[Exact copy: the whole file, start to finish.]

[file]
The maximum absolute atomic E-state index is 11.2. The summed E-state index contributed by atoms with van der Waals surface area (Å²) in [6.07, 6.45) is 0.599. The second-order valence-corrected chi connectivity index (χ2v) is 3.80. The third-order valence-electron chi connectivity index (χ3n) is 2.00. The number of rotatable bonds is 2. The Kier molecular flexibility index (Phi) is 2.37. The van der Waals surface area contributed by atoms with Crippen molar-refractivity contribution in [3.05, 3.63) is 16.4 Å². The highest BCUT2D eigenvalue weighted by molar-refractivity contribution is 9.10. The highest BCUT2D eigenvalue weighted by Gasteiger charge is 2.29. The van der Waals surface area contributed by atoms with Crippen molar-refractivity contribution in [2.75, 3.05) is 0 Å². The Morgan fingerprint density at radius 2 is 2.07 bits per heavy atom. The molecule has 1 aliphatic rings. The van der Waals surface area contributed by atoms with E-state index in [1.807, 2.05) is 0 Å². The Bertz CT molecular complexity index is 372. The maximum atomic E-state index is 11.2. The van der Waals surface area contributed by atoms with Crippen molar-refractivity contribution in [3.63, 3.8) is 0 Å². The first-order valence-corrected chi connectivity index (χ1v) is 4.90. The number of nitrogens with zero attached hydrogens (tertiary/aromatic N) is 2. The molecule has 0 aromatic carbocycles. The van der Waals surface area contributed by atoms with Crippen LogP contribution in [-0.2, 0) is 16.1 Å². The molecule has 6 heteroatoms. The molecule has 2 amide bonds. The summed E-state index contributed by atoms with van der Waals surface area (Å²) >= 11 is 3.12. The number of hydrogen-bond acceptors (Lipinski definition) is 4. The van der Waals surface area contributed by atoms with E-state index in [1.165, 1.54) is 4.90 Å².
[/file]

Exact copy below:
The maximum absolute atomic E-state index is 11.2. The summed E-state index contributed by atoms with van der Waals surface area (Å²) in [6.07, 6.45) is 0.599. The second-order valence-corrected chi connectivity index (χ2v) is 3.80. The third-order valence-electron chi connectivity index (χ3n) is 2.00. The number of rotatable bonds is 2. The Kier molecular flexibility index (Phi) is 2.37. The van der Waals surface area contributed by atoms with Crippen molar-refractivity contribution in [3.05, 3.63) is 16.4 Å². The highest BCUT2D eigenvalue weighted by molar-refractivity contribution is 9.10. The highest BCUT2D eigenvalue weighted by Gasteiger charge is 2.29. The van der Waals surface area contributed by atoms with Crippen molar-refractivity contribution in [2.75, 3.05) is 0 Å². The Morgan fingerprint density at radius 2 is 2.07 bits per heavy atom. The molecule has 1 aliphatic rings. The van der Waals surface area contributed by atoms with E-state index in [1.807, 2.05) is 0 Å². The Bertz CT molecular complexity index is 372. The maximum atomic E-state index is 11.2. The van der Waals surface area contributed by atoms with Crippen molar-refractivity contribution in [3.63, 3.8) is 0 Å². The first-order valence-corrected chi connectivity index (χ1v) is 4.90. The number of nitrogens with zero attached hydrogens (tertiary/aromatic N) is 2. The molecule has 0 aromatic carbocycles. The van der Waals surface area contributed by atoms with Crippen LogP contribution in [-0.2, 0) is 16.1 Å². The molecule has 6 heteroatoms. The molecule has 2 amide bonds. The summed E-state index contributed by atoms with van der Waals surface area (Å²) >= 11 is 3.12. The number of hydrogen-bond acceptors (Lipinski definition) is 4. The van der Waals surface area contributed by atoms with E-state index in [1.165, 1.54) is 4.90 Å².